TRIBAL ALERT: Covid-19 Pandemic

CILS is closely monitoring the ever-changing work restrictions and recommendations from public health officials on the COVID-19 pandemic.  Our priority is the protection of our staff, their families, and our clients.

Our Sacramento CILS office is currently subject to mandatory closure, and we anticipate that other CILS offices may soon be under a similar mandatory closure restriction.

CILS has instituted a program-wide policy requesting all CILS staff to work remotely from home and have closed all offices to the public.  We will continue to accept and return calls from new and existing clients. Attorney staff will ensure their clients’ legal interests are protected and keep them updated on any and all information relevant to their case.

CILS is committed to being here for our tribal communities and tribes.  If you have questions, concerns, or need additional information on the status of CILS or the COVID-19 pandemic, please call the CILS office closest to your location or the Principal Office at 760-746-8941. We will return your call as soon as possible.

Thank you for your understanding, and please stay safe.

 

Please follow and like us:

Protecting Indian Children: The Importance of Culture When Working with Indian Families

By Mica Llerandi, CILS Escondido office Staff Attorney

When I worked as an attorney on my reservation, I was eager to jump into serving my tribal community. My employer, a legal aid program, provided cultural awareness training, but I incorrectly assumed it wasn’t necessary for me. In my mind, this was my reservation, this was the community I grew up in, and I knew what I needed for my job. I quickly realized that I grossly misjudged my abilities and learned that I needed to quickly shed my biases and prejudices to effectively serve my clients.

As service providers, it is easy to overlook our personal biases and prejudices and ignore the importance of cultural humility. This is especially true in the child welfare/dependency context as service providers often encounter families in crisis. Services providers may respond with kneejerk reactions as opposed to meeting the family and trying to understand their needs. These inadvertent reactions often cause the family to distrust the service provider and hurt the chance to develop a healthy relationship with the provider.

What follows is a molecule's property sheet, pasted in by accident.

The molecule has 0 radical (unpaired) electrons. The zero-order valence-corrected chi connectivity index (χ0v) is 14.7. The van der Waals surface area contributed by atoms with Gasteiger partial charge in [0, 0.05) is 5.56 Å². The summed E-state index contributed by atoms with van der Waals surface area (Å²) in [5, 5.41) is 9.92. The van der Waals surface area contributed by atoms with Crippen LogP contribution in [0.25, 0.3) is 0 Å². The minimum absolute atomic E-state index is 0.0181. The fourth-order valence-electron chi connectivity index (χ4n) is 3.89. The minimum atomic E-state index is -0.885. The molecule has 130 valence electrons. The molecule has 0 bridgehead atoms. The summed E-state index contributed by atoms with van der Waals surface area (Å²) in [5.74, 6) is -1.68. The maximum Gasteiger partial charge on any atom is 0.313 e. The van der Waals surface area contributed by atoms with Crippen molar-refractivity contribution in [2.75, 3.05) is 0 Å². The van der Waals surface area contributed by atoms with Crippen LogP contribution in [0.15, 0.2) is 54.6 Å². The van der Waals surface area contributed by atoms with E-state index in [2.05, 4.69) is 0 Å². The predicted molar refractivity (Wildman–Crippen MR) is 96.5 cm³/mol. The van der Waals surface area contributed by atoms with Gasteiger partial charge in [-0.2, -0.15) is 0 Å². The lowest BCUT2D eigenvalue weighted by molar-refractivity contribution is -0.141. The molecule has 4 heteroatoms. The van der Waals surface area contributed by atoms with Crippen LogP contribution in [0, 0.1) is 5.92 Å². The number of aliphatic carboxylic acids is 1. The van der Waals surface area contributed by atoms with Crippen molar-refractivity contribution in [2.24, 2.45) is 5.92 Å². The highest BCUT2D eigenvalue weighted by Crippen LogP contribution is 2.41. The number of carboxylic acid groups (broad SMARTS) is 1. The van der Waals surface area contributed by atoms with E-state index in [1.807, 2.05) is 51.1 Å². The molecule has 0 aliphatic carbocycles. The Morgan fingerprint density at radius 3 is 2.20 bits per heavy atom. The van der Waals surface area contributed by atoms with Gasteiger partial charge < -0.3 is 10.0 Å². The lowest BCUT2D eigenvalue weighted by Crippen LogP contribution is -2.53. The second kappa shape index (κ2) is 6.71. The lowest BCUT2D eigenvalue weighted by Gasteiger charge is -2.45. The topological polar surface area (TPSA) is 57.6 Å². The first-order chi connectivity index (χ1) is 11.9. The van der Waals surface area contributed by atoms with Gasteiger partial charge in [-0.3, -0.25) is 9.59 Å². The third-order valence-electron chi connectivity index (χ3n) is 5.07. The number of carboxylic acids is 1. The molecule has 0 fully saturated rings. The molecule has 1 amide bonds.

In order to effectively serve our Indian families, we need to be aware that our good intentions might ignore our Indian families’ beliefs or values. When exploring how to serve our Indian families better, a great resource to start is the Substance Abuse and Mental Health Services Administration’s Culture Card. While this culture card is not the final authority in cultural awareness and humility, the guide provides a snapshot of cultural concepts and issues to be aware of when meeting with Indian individuals.

Cultural humility is especially important in child welfare because cultural supports may be what the Indian family needs. By ignoring the value of culture or incorrectly assuming the Indian family does not want or already have cultural support, service providers risk leaving a hole in the family’s support network. Without this support, the child welfare system can easily fail our Indian families. In 1978, Congress passed the Indian Child Welfare Act (ICWA) to establish minimum federal standards for the removal of Indian children and to combat the removals occurring due to the misunderstanding of Indian cultural child-rearing practices.

In 2016, the Bureau of Indian Affairs (BIA) examined the implementation of the ICWA and determined that states implemented the ICWA inconsistently. An area of need was in providing “active efforts” to prevent the breakup of Indian families. To combat this, the BIA issued binding regulations, added a definition for active efforts with examples, and highlighted that active efforts should be provided in a manner consistent with the prevailing social and cultural conditions of the tribe to maintain the Indian family.  25 C.F.R. § 23.2, 2016. Therefore, as a matter of best practice, service providers coming into contact with an Indian family should consider what partnerships with the tribe or Indian social programs could serve or support an Indian family.